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Research

Exploring red algae for economic benefits

April 10, 2015
AlgaeIndustryMagazine.com

Dr. Gavino Torno Jr., professor emeritus and UPMSI national scientist at the University of the Philippines-Marine Science Institute.

Dr. Gavino Torno Jr., professor emeritus and UPMSI national scientist at the University of the Philippines-Marine Science Institute.

J dropcapames Konstantin Galvez writes in the Manila Times that red algae, or lumut, which many people there consider insignificant, offers huge economic benefits as a source of food and components for industrial products, according to a new study by the University of the Philippines-Marine Science Institute (UPMSI).

Dr. Gavino Torno Jr., professor emeritus and UPMSI national scientist recognized for his contributions to marine phycology, cited a particular species known as Halymenia durvillei Bory de Saint Vincent. Japan and Hawaii consume the alga as a component in their vegetable salads and soup. “Derived from this high-value natural product are lambda-like carrageenan and phycobilin pigments, r-phycoerythin and r-phycocyanin, which are extensively used in the cosmetic, biomedical, and pharmaceutical industries,” Dr. Torno said.

Research on the project, which was funded by the Department of Agriculture Bureau of Agricultural Research, started in November 2011. A culture technology was developed for the species using vegetative propagules (cuttings). The studies were conducted at the UP-MSI Bolinao Marine Laboratory in Bolinao, Pangasinan.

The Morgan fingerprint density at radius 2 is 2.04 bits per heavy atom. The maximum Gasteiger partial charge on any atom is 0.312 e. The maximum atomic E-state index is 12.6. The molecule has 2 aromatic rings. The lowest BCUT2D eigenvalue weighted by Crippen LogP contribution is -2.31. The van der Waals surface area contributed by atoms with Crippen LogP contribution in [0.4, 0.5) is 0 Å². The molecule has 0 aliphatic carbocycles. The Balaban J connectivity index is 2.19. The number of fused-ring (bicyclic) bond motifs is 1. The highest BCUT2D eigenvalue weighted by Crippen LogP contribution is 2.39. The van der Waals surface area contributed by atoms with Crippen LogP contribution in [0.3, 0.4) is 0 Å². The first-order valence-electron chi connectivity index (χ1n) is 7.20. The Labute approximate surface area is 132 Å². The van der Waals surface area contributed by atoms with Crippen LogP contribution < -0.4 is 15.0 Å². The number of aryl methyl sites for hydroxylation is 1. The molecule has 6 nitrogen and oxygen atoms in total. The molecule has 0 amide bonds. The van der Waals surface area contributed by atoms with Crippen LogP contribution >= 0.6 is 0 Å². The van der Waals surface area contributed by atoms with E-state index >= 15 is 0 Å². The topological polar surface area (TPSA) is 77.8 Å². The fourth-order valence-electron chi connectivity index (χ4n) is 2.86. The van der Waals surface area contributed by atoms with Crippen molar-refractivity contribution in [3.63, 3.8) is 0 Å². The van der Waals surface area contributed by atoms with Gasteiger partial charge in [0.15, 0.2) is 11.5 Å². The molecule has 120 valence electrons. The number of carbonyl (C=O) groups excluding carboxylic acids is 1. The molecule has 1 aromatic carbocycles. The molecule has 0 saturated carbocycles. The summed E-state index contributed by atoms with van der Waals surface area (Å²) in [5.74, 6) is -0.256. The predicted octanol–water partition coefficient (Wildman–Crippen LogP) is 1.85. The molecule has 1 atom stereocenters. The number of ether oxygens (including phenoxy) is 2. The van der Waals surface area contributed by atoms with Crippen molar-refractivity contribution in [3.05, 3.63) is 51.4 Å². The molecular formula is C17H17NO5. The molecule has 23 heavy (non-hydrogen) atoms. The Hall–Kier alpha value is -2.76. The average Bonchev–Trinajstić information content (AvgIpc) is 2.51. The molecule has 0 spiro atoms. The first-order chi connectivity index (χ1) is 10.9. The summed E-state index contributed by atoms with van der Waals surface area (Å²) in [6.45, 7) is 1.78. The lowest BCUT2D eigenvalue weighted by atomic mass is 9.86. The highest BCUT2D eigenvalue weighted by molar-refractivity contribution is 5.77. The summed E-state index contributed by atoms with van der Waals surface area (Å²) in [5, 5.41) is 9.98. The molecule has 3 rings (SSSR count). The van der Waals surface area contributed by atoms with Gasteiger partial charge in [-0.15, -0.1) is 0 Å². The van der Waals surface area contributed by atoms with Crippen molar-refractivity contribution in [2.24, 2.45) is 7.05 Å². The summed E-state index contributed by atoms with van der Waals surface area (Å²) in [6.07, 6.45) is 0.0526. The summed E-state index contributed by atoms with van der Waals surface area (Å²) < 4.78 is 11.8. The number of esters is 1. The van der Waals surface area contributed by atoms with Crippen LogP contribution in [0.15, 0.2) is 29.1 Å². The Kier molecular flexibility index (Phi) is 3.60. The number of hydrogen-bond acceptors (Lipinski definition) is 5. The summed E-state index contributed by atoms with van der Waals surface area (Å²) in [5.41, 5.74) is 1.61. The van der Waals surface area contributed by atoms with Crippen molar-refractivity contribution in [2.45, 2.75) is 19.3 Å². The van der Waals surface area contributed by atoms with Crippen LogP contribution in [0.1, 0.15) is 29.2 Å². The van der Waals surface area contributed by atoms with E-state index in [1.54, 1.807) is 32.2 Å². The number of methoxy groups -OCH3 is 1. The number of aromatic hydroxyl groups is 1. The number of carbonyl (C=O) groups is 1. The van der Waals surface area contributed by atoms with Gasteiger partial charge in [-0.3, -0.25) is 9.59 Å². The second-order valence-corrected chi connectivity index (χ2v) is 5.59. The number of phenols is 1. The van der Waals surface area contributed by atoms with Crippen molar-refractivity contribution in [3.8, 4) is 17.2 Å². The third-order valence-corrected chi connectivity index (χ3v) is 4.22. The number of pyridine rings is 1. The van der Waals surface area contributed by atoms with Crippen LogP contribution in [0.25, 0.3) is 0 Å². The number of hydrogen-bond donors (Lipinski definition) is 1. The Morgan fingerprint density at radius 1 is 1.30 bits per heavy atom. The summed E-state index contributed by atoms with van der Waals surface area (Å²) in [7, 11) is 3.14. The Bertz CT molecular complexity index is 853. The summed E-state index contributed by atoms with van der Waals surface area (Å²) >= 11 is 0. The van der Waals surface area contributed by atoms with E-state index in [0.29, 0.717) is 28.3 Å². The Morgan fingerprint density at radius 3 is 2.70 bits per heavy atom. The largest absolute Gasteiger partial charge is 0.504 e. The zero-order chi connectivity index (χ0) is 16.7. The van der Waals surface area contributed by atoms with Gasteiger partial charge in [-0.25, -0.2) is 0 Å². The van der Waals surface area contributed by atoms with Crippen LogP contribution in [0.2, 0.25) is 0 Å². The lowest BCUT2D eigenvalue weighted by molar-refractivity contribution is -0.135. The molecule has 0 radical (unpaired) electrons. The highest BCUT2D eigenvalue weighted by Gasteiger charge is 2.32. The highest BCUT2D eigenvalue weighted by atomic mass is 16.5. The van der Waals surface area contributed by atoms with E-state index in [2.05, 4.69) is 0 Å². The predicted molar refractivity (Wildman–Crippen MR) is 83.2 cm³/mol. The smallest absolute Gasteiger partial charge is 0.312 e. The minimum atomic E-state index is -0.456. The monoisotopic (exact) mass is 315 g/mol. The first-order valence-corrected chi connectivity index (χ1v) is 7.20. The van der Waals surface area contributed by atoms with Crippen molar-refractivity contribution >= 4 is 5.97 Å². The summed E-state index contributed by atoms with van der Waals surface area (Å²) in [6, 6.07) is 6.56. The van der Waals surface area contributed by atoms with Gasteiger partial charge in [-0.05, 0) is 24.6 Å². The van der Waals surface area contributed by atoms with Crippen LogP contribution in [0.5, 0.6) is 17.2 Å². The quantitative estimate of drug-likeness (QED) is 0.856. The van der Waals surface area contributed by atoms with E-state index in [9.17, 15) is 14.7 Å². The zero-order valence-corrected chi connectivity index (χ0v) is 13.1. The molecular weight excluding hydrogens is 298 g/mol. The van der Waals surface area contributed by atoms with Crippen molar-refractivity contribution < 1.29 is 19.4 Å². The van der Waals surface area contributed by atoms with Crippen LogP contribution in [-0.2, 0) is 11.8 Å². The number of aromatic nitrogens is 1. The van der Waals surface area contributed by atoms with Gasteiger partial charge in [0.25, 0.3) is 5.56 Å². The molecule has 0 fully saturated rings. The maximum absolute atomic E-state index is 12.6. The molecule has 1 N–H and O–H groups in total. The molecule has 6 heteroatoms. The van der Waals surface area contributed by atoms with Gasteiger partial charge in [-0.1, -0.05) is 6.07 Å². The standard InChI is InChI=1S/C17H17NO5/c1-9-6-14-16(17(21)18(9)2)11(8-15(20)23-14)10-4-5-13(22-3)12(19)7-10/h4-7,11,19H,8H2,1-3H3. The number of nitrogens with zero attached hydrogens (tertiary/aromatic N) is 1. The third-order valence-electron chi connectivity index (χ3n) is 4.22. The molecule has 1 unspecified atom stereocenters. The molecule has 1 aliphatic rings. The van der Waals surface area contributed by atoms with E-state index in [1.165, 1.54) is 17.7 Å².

Dr. Torno’s team conducted monthly assessments to evaluate the growth and development, and reproductive periodicity of H. durvillei in natural populations in the three sites in Pangasinan: Santiago Island, Cangaluyan Island, and shoreline of Patar.

The study showed that spores prefer to grow and develop in clamshells and coral blocks. The research demonstrated the feasibility of using spores as a source of sporelings for use in the open sea culture system.

“Any successfully implemented project on species with economically important and high-priced natural products will attract business companies,” Dr. Torno said.

At present, one foreign company dealing with natural products from marine resources has already applied for funding from the United States Agency for International Development (USAID) for pilot-scale production and processing of natural products, while another big local company has also expressed interest in acquiring the culture technology.

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